Littered with chairs, props and a small stage displaying the infamous eyes of T.J. Eckleburg, it’s hard to imagine the Chenango Champlain Collegiate Center (C4) Multipurpose Room being able to capture the grandiose atmosphere of the 1920s — that is until the lights go down. Then, the time period comes to life in the Dickinson Community Players’ (DCP) staging of “The Great Gatsby”
When a man named Nick Carraway moves next door to a mysterious man named Jay Gatsby, he is whisked into the lavish, enigmatic world that Gatsby has created for himself. Even more mysterious than the man named Gatsby is Nick’s cousin, Daisy and her seemingly pervasive, amorous history with Gatsby.
The place of “The Great Gatsby” in the canon of American literature, and the depth of its central themes create unique challenges unlike any other show. Much like the characters themselves, the production of the show has faced more hurdles than meets the eye, such as the task of directing a cast.
“Three of our cast members had mono at one point,” said Erica Faggione, a junior psychology major. “There are a lot of freshmen in the show, so everyone’s still getting used to Binghamton. Casting was difficult for our club, we typically don’t have a lot of people come out, but this show brought over 50 people to the audition, which is a really good turnout. I’m really happy with the cast, I think they’re so talented.”
The story of “The Great Gatsby” presents troubled characters brimming with depth and intensity.
“Doing a play like ‘[The Great] Gatsby,’ which is so complex, I definitely noticed a difference in the way I portrayed my character, it takes a lot of studying and a lot more hard work than I’m used to,”said Will Flaherty, a junior majoring in English, who plays Nick. “It’s so different than what I thought it was going to be and this new experience just opened my eyes to what acting really is.”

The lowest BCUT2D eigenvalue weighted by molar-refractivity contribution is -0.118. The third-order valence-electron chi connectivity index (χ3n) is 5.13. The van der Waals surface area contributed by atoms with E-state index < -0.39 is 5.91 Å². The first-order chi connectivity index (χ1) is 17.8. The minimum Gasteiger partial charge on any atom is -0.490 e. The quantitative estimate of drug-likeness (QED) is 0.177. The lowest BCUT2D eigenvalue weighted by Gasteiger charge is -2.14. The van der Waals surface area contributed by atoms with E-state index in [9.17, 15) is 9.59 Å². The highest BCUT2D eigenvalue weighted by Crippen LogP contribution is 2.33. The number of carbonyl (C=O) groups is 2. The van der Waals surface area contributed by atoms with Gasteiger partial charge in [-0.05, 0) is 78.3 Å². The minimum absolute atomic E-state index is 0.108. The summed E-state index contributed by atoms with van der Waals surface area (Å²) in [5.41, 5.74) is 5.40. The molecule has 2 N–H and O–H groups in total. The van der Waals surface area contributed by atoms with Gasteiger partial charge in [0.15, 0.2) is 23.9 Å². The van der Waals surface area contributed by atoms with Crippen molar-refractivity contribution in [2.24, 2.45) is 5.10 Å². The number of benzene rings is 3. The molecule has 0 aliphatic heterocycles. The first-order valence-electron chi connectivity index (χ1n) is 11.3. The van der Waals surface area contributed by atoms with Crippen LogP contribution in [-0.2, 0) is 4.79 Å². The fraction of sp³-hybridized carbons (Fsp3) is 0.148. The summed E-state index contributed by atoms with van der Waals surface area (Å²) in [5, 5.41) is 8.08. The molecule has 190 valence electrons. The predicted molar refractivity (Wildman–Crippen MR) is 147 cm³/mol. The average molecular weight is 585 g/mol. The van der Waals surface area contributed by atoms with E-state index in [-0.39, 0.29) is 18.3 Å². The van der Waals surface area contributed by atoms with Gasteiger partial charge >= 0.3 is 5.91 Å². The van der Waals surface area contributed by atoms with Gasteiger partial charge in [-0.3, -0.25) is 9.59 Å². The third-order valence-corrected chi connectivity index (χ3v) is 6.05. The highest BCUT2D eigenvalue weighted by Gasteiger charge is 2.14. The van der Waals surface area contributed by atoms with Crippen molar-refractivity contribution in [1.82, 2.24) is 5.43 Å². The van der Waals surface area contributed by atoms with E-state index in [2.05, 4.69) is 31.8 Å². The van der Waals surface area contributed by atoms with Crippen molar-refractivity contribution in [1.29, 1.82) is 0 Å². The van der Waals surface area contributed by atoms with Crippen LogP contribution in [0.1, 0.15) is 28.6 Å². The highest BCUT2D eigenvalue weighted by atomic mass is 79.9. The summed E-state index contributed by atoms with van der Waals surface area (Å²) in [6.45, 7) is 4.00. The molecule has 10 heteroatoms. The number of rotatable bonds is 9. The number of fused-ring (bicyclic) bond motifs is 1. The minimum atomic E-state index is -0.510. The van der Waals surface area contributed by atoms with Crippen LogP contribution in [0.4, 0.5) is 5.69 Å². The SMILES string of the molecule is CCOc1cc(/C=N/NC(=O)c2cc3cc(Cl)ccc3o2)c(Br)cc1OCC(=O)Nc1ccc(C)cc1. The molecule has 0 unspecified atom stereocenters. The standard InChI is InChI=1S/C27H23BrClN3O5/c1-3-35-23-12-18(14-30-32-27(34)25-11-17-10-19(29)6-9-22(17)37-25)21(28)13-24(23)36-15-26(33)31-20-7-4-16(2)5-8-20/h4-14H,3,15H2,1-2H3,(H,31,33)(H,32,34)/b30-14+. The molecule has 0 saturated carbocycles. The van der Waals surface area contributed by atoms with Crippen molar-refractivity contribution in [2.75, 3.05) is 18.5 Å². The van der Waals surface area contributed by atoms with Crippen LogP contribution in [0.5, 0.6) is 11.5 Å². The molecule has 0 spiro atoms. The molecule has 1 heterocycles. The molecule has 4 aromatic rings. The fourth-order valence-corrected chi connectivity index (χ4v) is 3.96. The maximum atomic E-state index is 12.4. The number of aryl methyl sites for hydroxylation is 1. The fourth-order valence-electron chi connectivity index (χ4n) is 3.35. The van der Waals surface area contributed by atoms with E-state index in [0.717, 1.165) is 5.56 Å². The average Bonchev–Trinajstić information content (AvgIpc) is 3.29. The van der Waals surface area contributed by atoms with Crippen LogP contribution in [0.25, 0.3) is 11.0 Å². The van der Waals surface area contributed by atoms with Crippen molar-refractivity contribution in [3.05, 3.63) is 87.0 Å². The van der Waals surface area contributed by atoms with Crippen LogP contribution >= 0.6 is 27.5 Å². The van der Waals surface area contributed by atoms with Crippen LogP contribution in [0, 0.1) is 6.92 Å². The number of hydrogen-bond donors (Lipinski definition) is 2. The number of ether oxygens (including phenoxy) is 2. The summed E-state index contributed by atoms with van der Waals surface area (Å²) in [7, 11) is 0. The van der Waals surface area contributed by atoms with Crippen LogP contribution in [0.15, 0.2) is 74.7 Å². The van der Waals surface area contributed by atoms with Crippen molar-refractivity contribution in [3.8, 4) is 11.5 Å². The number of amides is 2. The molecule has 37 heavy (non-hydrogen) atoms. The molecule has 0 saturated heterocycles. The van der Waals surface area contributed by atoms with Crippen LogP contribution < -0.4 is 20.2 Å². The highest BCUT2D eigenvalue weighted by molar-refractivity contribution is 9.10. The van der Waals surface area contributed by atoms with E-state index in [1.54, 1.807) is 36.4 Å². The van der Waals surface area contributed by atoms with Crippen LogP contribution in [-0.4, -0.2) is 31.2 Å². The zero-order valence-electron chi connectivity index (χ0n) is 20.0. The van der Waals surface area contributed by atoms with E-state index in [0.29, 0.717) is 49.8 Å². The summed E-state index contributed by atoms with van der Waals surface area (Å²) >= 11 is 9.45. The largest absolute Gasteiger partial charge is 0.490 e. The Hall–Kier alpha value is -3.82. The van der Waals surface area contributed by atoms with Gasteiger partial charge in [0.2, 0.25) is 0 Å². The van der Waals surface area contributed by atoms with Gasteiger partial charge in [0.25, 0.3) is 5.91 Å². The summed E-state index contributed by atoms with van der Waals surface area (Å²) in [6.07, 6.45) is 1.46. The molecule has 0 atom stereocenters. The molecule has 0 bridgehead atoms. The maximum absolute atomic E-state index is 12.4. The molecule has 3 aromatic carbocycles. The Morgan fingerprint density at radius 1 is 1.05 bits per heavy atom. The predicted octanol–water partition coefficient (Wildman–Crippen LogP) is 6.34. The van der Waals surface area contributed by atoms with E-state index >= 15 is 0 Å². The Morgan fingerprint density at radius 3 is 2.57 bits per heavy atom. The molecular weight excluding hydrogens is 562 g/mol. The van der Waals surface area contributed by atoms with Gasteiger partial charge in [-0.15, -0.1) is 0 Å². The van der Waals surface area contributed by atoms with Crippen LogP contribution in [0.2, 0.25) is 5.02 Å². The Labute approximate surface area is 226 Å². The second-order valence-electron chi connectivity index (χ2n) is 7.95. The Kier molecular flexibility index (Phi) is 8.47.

Gatsby is the most enigmatic character of the story, as his name is gossiped about long before his entrance into the storyline. Gatsby’s allure is fortified particularly after his entrance, as he speaks in riddles, calling friends “old sport” and disclosing selective information on his past. The character is played by Thomas Krulder, an undeclared freshman, who expressed that he relates to the character in several ways.
“Gatsby is mostly about keeping up with appearances,” Krulder said. “He’s meant to be one of the characters that the audience relates to. Everyone has experienced puppy love, and Gatsby chases after
that feeling through hell and high water in an endless pursuit.”
With all its challenges, the cast that DCP has assembled to tackle “The Great Gatsby” engages the audience, and their hard work and chemistry are evident in their performances.
“They’re just amazing people and they’ve worked so hard to put this on,” Faggione said. “I couldn’t have asked for anything better or a more supportive cast.”
The show is will take stage this weekend in the C4 Multipurpose Room with performances on Nov. 18 at 8 p.m. and Nov. 19 at 2 p.m. and 8 p.m. Admission is $3.